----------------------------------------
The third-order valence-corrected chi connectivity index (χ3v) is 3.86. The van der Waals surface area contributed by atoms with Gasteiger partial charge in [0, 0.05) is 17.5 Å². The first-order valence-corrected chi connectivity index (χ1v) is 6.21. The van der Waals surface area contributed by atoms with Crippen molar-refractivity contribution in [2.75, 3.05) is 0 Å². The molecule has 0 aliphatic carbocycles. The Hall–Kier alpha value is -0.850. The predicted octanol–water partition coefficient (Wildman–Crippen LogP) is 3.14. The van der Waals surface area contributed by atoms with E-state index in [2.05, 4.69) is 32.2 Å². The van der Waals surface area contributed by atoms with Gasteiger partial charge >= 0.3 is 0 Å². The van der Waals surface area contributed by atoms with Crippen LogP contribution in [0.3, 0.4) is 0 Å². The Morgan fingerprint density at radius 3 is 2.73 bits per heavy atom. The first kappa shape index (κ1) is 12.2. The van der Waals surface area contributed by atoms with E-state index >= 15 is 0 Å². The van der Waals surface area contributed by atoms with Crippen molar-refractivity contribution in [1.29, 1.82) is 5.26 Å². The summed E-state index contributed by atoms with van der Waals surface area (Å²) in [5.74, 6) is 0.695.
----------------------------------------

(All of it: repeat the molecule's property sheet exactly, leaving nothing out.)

The third-order valence-corrected chi connectivity index (χ3v) is 3.86. The van der Waals surface area contributed by atoms with Gasteiger partial charge in [0, 0.05) is 17.5 Å². The first-order valence-corrected chi connectivity index (χ1v) is 6.21. The van der Waals surface area contributed by atoms with Crippen molar-refractivity contribution in [2.75, 3.05) is 0 Å². The molecule has 0 aliphatic carbocycles. The Hall–Kier alpha value is -0.850. The predicted octanol–water partition coefficient (Wildman–Crippen LogP) is 3.14. The van der Waals surface area contributed by atoms with E-state index in [2.05, 4.69) is 32.2 Å². The van der Waals surface area contributed by atoms with Gasteiger partial charge >= 0.3 is 0 Å². The van der Waals surface area contributed by atoms with Crippen LogP contribution in [0.3, 0.4) is 0 Å². The Morgan fingerprint density at radius 3 is 2.73 bits per heavy atom. The first kappa shape index (κ1) is 12.2. The van der Waals surface area contributed by atoms with E-state index >= 15 is 0 Å². The van der Waals surface area contributed by atoms with Crippen molar-refractivity contribution in [1.29, 1.82) is 5.26 Å². The summed E-state index contributed by atoms with van der Waals surface area (Å²) in [5.74, 6) is 0.695.